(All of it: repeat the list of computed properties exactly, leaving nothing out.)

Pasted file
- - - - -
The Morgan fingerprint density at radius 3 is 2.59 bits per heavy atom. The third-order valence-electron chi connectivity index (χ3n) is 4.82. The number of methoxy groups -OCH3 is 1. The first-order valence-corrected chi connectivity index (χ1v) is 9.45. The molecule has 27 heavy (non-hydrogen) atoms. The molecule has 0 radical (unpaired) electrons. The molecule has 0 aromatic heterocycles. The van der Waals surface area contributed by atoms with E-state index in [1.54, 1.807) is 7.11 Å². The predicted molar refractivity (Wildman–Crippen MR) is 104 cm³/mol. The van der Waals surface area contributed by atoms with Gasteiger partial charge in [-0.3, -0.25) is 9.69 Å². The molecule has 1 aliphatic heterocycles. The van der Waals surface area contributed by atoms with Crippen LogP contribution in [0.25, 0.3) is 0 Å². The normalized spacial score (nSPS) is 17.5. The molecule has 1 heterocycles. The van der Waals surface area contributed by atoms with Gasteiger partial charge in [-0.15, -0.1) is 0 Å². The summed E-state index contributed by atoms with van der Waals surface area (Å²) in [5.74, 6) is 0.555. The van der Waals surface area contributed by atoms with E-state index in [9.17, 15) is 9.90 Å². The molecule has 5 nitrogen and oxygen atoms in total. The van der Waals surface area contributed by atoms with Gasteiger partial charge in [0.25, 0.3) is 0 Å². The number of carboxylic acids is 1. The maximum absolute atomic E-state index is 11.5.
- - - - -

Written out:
The Morgan fingerprint density at radius 3 is 2.59 bits per heavy atom. The third-order valence-electron chi connectivity index (χ3n) is 4.82. The number of methoxy groups -OCH3 is 1. The first-order valence-corrected chi connectivity index (χ1v) is 9.45. The molecule has 27 heavy (non-hydrogen) atoms. The molecule has 0 radical (unpaired) electrons. The molecule has 0 aromatic heterocycles. The van der Waals surface area contributed by atoms with E-state index in [1.54, 1.807) is 7.11 Å². The predicted molar refractivity (Wildman–Crippen MR) is 104 cm³/mol. The van der Waals surface area contributed by atoms with Gasteiger partial charge in [-0.3, -0.25) is 9.69 Å². The molecule has 1 aliphatic heterocycles. The van der Waals surface area contributed by atoms with Crippen LogP contribution in [0.25, 0.3) is 0 Å². The normalized spacial score (nSPS) is 17.5. The molecule has 1 heterocycles. The van der Waals surface area contributed by atoms with Gasteiger partial charge in [-0.15, -0.1) is 0 Å². The summed E-state index contributed by atoms with van der Waals surface area (Å²) in [5.74, 6) is 0.555. The van der Waals surface area contributed by atoms with E-state index in [9.17, 15) is 9.90 Å². The molecule has 5 nitrogen and oxygen atoms in total. The van der Waals surface area contributed by atoms with Gasteiger partial charge in [0.25, 0.3) is 0 Å². The number of carboxylic acids is 1. The maximum absolute atomic E-state index is 11.5.